#8 ‘Thanksgiving’ Grindhouse Trailer (2007)

I know, this isn’t a film, but this little homage achieved the hard task of making me absolutely gasp. Although the scene is of a blade colliding with genitalia, it is spared of violence and successfully relies on your imagination to contemplate the ghastly damage. The pain begins at 4:50.

#7 The Shining (1980)

Jack Nicholson’s ad-libbed ‘Here’s Johnny!’ is one of the most famous lines in the annals of cinema history, it’s also followed by one of cinema’s cringiest injuries.  The pain begins at 1:54.

#6 The Texas Chainsaw Massacre (1974)

The sight of Leatherface having a wrench thrown at his head by a fat man in a mustard coloured t-shirt is undeniably funny, but the viewer immediately recoils when he falls over and cuts a few inches of flesh out of his thigh. Having a whirring chainsaw lacerate your leg makes for a very risky shot, but given the tight budget and notoriously intense filming conditions, something tells me that director Tobe Hooper slipped Gunnar Hansen a few dollar bills to injure himself in the name of exploitation cinema. The infamous meat hook scene is also bitingly painful. The pain shortly after 1:25.

#5 Goodfellas (1990)

This is a scene so painful, so completely agonising, that it bypasses your intellect and actually physically hurts you more and more with each blow of the pistol butt. The opening scene to ‘Goodfellas’ is also very vicious, but I think this just about edges in front of it on the pain-o-meter.

#4 Un Chien Andalou (1929)

You wouldn’t have thought that a French film from 1929 would make it into the top 10, let alone come in at number 4. This looks so horribly, wince inducingly real because it is, only it was the eye of a dead horse. I remember showing this to my father and he reacted with total dismay – “Why have you shown me this?! Why do you watch things like this?! Why do they make things like this?!”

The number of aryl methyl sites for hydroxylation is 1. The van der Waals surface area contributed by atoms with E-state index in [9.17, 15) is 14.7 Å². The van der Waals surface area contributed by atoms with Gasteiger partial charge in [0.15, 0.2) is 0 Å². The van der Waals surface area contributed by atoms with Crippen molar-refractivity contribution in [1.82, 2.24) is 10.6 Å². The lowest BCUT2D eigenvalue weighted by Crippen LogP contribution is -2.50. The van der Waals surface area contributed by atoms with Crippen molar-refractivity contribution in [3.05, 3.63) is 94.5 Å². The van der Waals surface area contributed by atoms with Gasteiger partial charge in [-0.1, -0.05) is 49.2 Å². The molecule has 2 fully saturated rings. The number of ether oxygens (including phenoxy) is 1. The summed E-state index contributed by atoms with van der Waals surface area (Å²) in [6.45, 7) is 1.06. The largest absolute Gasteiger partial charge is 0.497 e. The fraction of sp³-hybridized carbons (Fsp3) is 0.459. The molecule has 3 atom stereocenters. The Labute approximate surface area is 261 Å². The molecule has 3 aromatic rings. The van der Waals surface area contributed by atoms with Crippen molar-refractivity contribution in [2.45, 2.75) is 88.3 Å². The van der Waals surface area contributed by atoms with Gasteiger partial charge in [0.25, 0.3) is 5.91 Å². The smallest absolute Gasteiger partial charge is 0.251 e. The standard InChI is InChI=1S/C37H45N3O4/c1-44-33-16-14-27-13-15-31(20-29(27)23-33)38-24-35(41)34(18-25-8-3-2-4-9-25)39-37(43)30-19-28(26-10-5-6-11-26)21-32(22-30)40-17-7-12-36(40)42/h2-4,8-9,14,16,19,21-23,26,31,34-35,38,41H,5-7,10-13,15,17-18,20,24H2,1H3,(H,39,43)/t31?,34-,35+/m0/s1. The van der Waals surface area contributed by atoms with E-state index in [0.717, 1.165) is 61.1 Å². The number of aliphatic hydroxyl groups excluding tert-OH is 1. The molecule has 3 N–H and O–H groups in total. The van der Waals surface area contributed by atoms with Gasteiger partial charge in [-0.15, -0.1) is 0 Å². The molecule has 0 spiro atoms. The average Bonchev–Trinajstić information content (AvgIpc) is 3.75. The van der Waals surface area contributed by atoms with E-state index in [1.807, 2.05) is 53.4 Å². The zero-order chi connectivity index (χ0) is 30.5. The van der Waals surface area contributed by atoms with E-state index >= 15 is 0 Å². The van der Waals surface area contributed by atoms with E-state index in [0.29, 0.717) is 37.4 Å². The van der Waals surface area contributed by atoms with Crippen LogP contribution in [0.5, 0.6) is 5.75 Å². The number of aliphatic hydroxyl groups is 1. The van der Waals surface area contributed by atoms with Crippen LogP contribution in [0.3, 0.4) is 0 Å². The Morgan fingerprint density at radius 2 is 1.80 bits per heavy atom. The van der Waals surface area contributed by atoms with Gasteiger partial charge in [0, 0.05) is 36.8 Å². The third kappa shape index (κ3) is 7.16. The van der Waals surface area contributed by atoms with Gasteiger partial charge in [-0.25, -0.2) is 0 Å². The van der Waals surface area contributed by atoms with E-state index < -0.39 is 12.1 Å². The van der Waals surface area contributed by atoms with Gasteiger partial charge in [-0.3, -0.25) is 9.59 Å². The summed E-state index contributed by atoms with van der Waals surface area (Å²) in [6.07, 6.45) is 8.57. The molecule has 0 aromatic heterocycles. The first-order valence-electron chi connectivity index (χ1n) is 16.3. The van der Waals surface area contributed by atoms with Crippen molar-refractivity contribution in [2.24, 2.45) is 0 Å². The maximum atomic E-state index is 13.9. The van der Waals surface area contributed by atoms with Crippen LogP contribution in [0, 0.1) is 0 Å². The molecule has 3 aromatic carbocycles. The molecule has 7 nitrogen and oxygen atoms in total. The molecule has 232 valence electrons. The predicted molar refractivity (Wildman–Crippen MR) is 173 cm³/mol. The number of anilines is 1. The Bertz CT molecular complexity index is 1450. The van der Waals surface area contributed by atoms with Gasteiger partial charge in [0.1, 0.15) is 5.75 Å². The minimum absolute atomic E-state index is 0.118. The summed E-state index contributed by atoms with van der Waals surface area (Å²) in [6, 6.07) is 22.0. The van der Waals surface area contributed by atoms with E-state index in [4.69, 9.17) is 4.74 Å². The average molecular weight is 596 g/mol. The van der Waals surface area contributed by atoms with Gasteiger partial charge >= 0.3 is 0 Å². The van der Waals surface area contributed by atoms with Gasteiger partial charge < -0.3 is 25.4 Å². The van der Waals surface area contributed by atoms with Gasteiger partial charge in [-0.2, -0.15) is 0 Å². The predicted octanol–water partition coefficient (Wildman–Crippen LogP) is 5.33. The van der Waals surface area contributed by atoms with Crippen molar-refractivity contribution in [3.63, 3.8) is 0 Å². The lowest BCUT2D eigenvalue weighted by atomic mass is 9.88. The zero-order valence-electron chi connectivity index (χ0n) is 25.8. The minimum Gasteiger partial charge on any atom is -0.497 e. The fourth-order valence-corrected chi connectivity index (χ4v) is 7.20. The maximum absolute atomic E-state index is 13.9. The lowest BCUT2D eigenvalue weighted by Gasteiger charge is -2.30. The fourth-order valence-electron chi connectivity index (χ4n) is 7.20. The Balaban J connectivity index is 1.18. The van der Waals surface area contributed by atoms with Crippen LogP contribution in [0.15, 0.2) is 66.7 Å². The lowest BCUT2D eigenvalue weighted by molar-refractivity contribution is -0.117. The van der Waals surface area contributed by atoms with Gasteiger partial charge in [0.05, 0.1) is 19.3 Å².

#3 American History X (1998)

Here is another scene that is blood free yet jarringly visceral. ‘Curb stomping’ really is an evil, barbaric thing to do to someone, I don’t think even Hitler deserved this.

#2 127 Hours (2010)

Everyone knows the story before they watch ‘127 Hours’, but that does nothing to soften the blow of the amputation scene that the audience has been anxiously awaiting for the past 80 minutes. It certainly didn’t soften the blow for one viewer at the screening I was in. Shortly after the amputation scene, I heard ‘Can someone phone an ambulance?’ emanate from the back of the auditorium, for a split second I attributed it to the surround sound, but knowing that clearly wasn’t the case, I quickly realised that someone had fainted. Once they had been taken out of the screening, the distinct smell of vomit began to pervade the room. I pitied them, but they certainly gave the film a sense of occasion!

#1 Misery (1990)

This scene is infamous and for good reason. Seldom have I empathised with a character as much as I did with the defenceless Paul Sheldon (James Caan), what a sorry, sorry predicament to find oneself in.  I’d love to see an audience’s reaction to this one.